Time of day?
Type of work?
Use of your hands?
What you eat?
What you drink?
Religion or faith?
Warm up routines?
Smells or scents?
Furniture or equipment?
For each of us our creative muse is different, and the flow of our creative energy comes from different places. What we do know is nutrition, rest and positive reinforcement are useful. Sometimes panic stimulates chemicals in your body that actually may be related to creativity and innovation. These same steps work in research, study and simpler tasks like homework.
So where do you find your creative flow? How do you tap into it? To be sure that it is there when you need, you may wish to try a few dry-runs and observer your own comfort and creative bubble.
1. Set yourself up with a meaningful challenge. When can you commit 100% to something you find important, meaningful or interesting?
2. Make the task difficult but not impossible. Push yourself to go outside of your comfort zone. Be able to break a task into parts instead of taking on the entire mountain in one bite.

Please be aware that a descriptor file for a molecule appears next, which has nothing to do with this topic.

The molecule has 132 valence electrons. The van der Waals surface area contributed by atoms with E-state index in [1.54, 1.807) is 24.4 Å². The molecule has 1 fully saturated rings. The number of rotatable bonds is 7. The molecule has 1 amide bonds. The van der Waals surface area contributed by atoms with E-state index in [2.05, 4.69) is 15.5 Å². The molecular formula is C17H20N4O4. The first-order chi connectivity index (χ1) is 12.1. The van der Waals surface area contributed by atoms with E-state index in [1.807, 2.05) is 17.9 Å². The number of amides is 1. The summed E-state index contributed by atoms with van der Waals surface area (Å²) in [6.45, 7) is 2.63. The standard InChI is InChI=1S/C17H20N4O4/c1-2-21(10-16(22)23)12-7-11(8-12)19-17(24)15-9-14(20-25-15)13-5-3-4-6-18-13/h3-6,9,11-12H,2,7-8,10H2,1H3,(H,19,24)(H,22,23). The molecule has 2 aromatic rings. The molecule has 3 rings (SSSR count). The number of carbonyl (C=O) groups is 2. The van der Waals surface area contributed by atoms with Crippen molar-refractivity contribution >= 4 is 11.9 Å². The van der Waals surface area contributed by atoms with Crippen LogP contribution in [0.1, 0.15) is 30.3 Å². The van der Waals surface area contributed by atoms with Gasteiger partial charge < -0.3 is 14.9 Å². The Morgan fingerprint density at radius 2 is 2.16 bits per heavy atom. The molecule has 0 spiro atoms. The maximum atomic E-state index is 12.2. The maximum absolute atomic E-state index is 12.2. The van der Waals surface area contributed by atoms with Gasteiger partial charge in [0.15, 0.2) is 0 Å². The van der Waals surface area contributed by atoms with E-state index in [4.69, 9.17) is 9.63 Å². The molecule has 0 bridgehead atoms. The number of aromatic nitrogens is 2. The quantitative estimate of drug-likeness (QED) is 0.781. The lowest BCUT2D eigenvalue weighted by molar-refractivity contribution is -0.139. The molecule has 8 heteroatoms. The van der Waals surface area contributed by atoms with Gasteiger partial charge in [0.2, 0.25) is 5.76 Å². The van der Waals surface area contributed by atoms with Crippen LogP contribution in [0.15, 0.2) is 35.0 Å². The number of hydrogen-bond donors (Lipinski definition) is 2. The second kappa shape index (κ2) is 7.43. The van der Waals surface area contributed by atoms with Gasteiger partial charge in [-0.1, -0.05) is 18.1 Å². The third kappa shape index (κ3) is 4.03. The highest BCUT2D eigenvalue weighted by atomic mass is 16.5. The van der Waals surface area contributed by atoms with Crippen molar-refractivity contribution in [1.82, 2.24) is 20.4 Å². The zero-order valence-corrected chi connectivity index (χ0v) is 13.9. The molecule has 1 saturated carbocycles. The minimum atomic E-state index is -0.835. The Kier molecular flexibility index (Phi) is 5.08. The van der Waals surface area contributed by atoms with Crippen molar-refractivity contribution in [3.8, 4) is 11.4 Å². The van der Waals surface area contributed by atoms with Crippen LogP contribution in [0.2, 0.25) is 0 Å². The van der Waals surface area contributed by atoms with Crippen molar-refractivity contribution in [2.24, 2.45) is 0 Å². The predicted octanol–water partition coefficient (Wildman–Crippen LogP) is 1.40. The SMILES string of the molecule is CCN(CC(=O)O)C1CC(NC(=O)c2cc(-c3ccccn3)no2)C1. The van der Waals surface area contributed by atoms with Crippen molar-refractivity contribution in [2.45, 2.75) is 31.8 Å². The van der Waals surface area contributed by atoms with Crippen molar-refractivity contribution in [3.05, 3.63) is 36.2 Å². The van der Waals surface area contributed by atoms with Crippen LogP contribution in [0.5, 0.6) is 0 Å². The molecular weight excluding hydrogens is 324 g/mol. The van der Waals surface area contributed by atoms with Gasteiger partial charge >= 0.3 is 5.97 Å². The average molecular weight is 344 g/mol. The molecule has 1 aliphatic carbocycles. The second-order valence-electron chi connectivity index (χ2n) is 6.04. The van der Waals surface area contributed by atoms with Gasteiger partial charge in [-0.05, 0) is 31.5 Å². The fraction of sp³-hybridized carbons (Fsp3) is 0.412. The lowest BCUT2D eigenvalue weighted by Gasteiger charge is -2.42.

3. Minimize distractions. There are arguments that we live in a distracting world. They are true. Texting, cell phone, Internet, phone, dorm life, big families, friends, other tasks all take away from your ability to focus on the task ahead, and often are welcome distractions from things you find easier, more pleasurable or you tell yourself will only take a moment. For me it is blogging, e-mail and TV shows i enjoy. When it is time to work turn off the phones and automatic alerts on your computer. Make sure people know not to interrupt you. Nevada have things you do not need that you will use or find distracting in the area where you are doing the work. Anything you can do to minimize distractions, do it! (within the law of course).
4. Use triggers to alter your state of mind. Make a use of the triggers you identified earlier on in this self-assignment to stimulate creativity and focus.
5. Reward yourself when you complete your task, or the self-assignment segment of the task. Make sure your work justifies a reward.
Partially drawn from Lateral Action: The Creative Pathfinder web site.